Pay to unlock computer files? Church targeted in ransomware attack

David Eppelsheimer, pastor of the Community of Christ Church in Hillsboro, scrolls through encrypted files on one of the church's four computers.

A local church says it was hit by cyber criminals in a ransomware attack, a type of crime the FBI says is on the rise.

In ransomware attacks, computers are taken over by a virus and messages show up telling users to pay up in order to regain access to their files.

"It locks down those files and locks down any files that that computer system's attached to on a shared drive," said Beth Anne Steele, an FBI spokeswoman.

"It's kind of creepy," said David Eppelsheimer, pastor of the Community of Christ Church in Hillsboro.

He told KATU he's drained after dealing with a ransomware attack.

"Thursday afternoon I went to work on a PowerPoint file for worship," Eppelsheimer said, "and couldn't open it, discovered that it had an extra little MP3 tag on the end of it, couldn't figure out what was going on, started looking at other files and realized that everything on our system, I didn't realize it at the time, but had been encrypted."

And the file folders containing the files included virtual ransom notes in different file formats all saying the same thing in relatively polite language.

"All your files were protected by a strong encryption," the notes said, in part. "Wait for a miracle and get your price doubled, or start obtaining BITCOIN NOW!"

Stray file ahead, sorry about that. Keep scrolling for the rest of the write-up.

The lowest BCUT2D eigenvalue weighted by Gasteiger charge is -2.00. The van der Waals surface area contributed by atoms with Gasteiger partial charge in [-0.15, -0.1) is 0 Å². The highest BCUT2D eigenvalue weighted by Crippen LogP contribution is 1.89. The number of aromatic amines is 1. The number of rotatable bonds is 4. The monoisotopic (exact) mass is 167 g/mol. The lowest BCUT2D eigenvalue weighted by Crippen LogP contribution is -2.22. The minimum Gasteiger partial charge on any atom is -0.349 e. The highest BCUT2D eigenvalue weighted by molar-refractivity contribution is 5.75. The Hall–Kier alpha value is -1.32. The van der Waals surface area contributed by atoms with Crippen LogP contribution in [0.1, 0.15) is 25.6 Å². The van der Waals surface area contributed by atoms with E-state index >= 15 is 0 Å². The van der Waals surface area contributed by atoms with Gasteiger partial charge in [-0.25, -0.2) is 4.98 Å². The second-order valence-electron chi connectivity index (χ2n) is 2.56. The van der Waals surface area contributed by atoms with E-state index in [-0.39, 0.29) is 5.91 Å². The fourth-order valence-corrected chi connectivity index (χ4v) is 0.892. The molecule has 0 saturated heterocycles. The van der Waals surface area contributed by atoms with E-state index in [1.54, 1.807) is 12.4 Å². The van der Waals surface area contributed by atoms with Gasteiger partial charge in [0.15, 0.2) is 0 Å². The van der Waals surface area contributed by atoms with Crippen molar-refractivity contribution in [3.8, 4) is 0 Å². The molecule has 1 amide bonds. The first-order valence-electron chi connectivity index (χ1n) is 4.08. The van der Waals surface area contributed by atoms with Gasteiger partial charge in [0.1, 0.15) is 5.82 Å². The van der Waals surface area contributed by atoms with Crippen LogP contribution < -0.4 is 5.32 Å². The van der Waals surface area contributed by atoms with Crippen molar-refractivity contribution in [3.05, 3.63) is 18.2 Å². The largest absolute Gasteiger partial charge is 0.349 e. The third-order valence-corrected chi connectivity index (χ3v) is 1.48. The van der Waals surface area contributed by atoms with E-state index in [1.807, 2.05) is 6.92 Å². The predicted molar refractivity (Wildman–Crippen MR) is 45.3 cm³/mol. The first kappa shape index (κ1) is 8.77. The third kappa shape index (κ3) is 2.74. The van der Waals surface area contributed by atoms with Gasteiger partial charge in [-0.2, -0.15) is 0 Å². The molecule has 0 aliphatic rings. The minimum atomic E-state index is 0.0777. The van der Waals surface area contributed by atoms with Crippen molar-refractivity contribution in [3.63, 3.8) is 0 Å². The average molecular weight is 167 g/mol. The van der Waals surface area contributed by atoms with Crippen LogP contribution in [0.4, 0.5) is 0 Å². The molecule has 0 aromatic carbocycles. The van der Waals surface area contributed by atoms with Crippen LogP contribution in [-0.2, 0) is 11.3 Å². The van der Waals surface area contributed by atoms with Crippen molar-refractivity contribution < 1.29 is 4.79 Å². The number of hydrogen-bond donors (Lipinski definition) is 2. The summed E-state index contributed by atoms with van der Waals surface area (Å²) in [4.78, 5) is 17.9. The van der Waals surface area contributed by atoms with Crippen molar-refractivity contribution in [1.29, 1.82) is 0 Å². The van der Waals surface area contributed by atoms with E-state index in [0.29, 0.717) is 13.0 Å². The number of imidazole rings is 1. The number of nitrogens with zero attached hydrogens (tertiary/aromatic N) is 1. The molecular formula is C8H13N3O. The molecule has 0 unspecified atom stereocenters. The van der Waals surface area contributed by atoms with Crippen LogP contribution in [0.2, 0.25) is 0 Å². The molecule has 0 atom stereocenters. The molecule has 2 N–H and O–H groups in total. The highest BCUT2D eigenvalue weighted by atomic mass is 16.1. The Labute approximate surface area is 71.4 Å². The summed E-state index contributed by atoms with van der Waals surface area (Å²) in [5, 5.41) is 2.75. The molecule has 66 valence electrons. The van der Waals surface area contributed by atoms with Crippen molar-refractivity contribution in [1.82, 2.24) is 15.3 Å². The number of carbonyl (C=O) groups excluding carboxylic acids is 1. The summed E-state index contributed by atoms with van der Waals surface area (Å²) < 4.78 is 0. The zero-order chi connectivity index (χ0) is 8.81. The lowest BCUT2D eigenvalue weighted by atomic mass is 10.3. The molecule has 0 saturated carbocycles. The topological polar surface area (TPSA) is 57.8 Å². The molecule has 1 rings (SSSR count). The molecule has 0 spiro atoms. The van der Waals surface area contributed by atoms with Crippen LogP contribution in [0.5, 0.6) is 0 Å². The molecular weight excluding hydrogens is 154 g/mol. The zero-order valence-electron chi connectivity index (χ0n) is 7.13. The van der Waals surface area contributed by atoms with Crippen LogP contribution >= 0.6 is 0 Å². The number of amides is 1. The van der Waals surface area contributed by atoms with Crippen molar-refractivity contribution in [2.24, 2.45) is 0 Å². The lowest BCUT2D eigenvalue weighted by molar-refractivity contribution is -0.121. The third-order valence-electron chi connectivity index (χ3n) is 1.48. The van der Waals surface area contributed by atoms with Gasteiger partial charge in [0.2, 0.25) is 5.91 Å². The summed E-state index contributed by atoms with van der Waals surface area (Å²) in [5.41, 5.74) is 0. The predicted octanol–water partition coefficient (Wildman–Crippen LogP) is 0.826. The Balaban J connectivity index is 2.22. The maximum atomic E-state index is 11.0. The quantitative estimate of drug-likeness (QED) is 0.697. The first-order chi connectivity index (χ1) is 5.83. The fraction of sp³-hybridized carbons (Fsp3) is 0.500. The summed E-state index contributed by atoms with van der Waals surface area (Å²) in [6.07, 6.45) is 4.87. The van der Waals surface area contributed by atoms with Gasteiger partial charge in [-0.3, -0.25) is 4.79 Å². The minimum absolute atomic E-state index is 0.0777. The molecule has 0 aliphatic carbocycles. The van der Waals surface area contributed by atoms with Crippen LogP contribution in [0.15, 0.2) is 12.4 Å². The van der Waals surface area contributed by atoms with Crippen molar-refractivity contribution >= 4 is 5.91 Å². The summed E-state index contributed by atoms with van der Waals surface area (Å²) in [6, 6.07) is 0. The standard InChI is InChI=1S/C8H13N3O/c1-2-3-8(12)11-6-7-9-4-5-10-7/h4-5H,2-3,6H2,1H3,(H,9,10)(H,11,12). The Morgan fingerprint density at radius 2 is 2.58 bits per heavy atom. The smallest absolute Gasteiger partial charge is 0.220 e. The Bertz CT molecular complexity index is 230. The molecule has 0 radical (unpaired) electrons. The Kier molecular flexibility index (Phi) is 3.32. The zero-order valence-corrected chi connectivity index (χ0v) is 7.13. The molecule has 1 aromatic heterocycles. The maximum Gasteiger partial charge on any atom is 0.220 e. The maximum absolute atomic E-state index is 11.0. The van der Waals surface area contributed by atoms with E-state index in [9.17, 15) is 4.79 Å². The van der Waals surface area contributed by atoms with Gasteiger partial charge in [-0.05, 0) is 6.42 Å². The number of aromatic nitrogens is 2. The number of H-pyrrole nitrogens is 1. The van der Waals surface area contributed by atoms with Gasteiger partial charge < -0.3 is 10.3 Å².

Eppelsheimer showed the notes to the church's information technology consultant.

"We began the process of figuring out what we can do about it and discovered that the only thing we could do was to pay the ransom," said Eppelsheimer.

That wound up costing $570 and a lot of frustration in part because Eppelsheimer said Bitcoin is tough to use.

"It's frustrating. It does feel invasive," he said regarding the entire ordeal. "It's an expense that we weren't counting on."

Eppelsheimer said he received a decryption key after paying and it works but, "We're still finding files or folders in files that we have to decrypt."

The church reported the crime to the FBI, which couldn't tell KATU about the investigation, although Steele provided tips on how to protect yourself.

"Make sure that you don't click on links or download attachments that you aren't 100 percent sure that that they're legit," said Steele. "Make sure that you have good antivirus software and that you make sure that your computer is updating whatever software is there on a regular basis. The third and the most important thing that you can do is to make sure that you have backups. ... You should have three copies on two different kinds of media and preferably one in an alternate location, an off-site, offline location."

Steele said the FBI usually can't unlock your computer when ransomware attacks happen and admitted it's tough to prosecute any one case.

But she said it's important to report them.

"We take that information," Steele said. "We look for the kind of ransomware that's on there, the indicators that are there, try to trace back to whomever or whatever criminal organization is responsible for that ransomware and then, as a whole, we try to go after an organization."

Steele said ransomware attacks can be reported through the FBI's Internet Crime Complaint Center (IC3) or the Oregon Cyber Task Force.

close video ad
Unmutetoggle ad audio on off